Sunday, September 16, 2012

En France

Over a year ago, I sat at my kitchen table, staring at my blank AFS application page, dreaming of this moment. And now here I am, en France.

This past week and a half has been overwhelming, exciting, gloomy at times, and oddly routine.

It started what feels like ions ago, when I said a tearful goodbye to by parents at the airport last Wednesday, and boarded a plane headed to New York for my gateway orientation.

I shall say this for both the orientations: they were definitely not what I expected. I felt, the entire time, to be in a strange limbo between two worlds: my home, and the unknown realm of Bellignies, France. Everyone was slightly on edge, slightly uncomfortable, anxious to meet new people and yet nervous at the same prospect. In large dining halls we would mingle, skipping from person to person, giving the same pitch- showcasing ourselves for each other with a summary of our most interesting attributes.

I also didn't expect to be so tired all the time. For the duration of the orientations, I was motivated to partake in AFS activities only by the prospect of maybe having a chance to sleep afterwards. But I did make some great friends, and I appreciated the orientation process as a whole. However, it feels great to be settled down, my bags un-packed, with a bed of my own to sleep in.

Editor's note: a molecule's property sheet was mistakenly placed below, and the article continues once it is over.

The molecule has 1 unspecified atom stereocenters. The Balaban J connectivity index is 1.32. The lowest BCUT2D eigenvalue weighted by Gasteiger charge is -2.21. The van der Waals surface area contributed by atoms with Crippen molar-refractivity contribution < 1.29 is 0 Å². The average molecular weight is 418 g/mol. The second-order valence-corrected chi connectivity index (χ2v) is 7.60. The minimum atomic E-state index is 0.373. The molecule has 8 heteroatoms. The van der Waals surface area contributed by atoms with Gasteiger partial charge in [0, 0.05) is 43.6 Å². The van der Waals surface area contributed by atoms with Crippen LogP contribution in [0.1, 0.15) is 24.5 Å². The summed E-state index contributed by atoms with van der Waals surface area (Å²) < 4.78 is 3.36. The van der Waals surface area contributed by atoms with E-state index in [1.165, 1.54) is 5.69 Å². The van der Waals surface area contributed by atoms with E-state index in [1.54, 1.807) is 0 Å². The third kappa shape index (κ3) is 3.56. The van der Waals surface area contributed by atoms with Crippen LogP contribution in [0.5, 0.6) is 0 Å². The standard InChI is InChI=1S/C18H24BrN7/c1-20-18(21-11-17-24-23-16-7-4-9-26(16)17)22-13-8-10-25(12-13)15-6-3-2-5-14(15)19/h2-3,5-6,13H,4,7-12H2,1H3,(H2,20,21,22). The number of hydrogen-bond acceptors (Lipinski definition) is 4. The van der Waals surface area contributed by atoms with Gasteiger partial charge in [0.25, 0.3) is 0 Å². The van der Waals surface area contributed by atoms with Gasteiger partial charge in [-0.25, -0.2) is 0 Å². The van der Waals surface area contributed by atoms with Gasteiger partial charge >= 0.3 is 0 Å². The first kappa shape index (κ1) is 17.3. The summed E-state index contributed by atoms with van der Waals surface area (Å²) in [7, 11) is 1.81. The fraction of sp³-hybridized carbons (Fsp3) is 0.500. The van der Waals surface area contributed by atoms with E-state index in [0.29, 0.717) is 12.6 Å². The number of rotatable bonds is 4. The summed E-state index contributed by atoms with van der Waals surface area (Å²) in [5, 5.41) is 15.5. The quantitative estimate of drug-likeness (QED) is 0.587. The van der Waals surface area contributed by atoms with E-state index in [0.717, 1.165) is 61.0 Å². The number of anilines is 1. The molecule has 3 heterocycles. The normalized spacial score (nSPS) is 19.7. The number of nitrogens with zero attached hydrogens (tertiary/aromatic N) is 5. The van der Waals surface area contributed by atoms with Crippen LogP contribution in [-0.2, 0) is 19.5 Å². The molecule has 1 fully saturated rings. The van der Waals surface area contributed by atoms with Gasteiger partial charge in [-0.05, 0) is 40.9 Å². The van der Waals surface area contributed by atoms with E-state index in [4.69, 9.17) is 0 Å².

I met my host family on Sunday. I'd worried about meeting my host family since I applied for AFS last year. What if they're mean? Don't like me? Smell bad? It turns out that my host family is the best I could possibly have hoped for. They're eager to share their culture with me, explain what I don't understand, and help me learn how to live in this new country. My host sister and I are good friends, and my favorite time of the day is when I get home and can talk to my host parents. In short, any fears I've ever had about my host family have been completely extinguished.

I started school the day after I arrived in Bellignies. School has not been as easeful as living with my host family has proven to be. The language barrier between me and my friends makes it difficult to connect with them- which makes me miss my friends in the US. That being said, everyone is extremely nice, and I enjoy sitting in classes and listening to my teachers speak in rapid french. Though I don't understand much, I still appreciate the language, and can't wait for the day when I can understand all of what's being said. Go French! woohoo!

Well... that's what's been up with me. I'll try to post pictures sometime (as I have taken many), unless I forget, in which case I shall probably post none. But for now, I'm going to sleep so I can get up nice and early for school tomorrow!

1 comment:

  1. Hi Niamh,

    Thanks for posting, it's great to hear how things are going for you. Hopefully school is getting a little easier every day.

    Love you,